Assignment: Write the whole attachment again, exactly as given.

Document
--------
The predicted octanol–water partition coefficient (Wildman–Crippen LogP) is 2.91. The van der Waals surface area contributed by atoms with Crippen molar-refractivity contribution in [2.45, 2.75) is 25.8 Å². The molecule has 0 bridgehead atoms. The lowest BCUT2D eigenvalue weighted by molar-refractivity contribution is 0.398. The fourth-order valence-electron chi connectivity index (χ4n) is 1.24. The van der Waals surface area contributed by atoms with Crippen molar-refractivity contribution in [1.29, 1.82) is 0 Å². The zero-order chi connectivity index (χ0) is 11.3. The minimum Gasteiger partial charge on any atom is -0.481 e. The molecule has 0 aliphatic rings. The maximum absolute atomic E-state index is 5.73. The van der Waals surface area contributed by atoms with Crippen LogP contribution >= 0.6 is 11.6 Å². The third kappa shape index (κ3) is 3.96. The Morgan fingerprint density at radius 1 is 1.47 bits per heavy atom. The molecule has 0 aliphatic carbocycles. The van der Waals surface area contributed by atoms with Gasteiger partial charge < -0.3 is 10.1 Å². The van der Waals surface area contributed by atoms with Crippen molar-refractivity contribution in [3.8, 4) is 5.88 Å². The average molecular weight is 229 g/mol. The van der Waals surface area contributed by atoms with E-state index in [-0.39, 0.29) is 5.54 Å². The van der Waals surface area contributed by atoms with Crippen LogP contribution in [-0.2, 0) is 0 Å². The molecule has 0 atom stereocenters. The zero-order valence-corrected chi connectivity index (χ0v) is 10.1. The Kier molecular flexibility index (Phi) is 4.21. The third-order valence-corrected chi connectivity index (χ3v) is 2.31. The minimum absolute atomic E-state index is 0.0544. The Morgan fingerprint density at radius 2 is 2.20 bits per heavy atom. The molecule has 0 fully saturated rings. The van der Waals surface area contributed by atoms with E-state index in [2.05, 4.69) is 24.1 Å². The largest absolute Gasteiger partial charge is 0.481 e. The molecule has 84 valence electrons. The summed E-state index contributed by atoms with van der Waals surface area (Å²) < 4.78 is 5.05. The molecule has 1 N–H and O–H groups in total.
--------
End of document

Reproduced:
The predicted octanol–water partition coefficient (Wildman–Crippen LogP) is 2.91. The van der Waals surface area contributed by atoms with Crippen molar-refractivity contribution in [2.45, 2.75) is 25.8 Å². The molecule has 0 bridgehead atoms. The lowest BCUT2D eigenvalue weighted by molar-refractivity contribution is 0.398. The fourth-order valence-electron chi connectivity index (χ4n) is 1.24. The van der Waals surface area contributed by atoms with Crippen molar-refractivity contribution in [1.29, 1.82) is 0 Å². The zero-order chi connectivity index (χ0) is 11.3. The minimum Gasteiger partial charge on any atom is -0.481 e. The molecule has 0 aliphatic rings. The maximum absolute atomic E-state index is 5.73. The van der Waals surface area contributed by atoms with Crippen LogP contribution >= 0.6 is 11.6 Å². The third kappa shape index (κ3) is 3.96. The Morgan fingerprint density at radius 1 is 1.47 bits per heavy atom. The molecule has 0 aliphatic carbocycles. The van der Waals surface area contributed by atoms with Gasteiger partial charge < -0.3 is 10.1 Å². The van der Waals surface area contributed by atoms with Crippen molar-refractivity contribution in [3.8, 4) is 5.88 Å². The average molecular weight is 229 g/mol. The van der Waals surface area contributed by atoms with E-state index in [-0.39, 0.29) is 5.54 Å². The van der Waals surface area contributed by atoms with Crippen LogP contribution in [-0.2, 0) is 0 Å². The molecule has 0 atom stereocenters. The zero-order valence-corrected chi connectivity index (χ0v) is 10.1. The Kier molecular flexibility index (Phi) is 4.21. The third-order valence-corrected chi connectivity index (χ3v) is 2.31. The minimum absolute atomic E-state index is 0.0544. The Morgan fingerprint density at radius 2 is 2.20 bits per heavy atom. The molecule has 0 fully saturated rings. The van der Waals surface area contributed by atoms with E-state index in [2.05, 4.69) is 24.1 Å². The largest absolute Gasteiger partial charge is 0.481 e. The molecule has 84 valence electrons. The summed E-state index contributed by atoms with van der Waals surface area (Å²) < 4.78 is 5.05. The molecule has 1 N–H and O–H groups in total.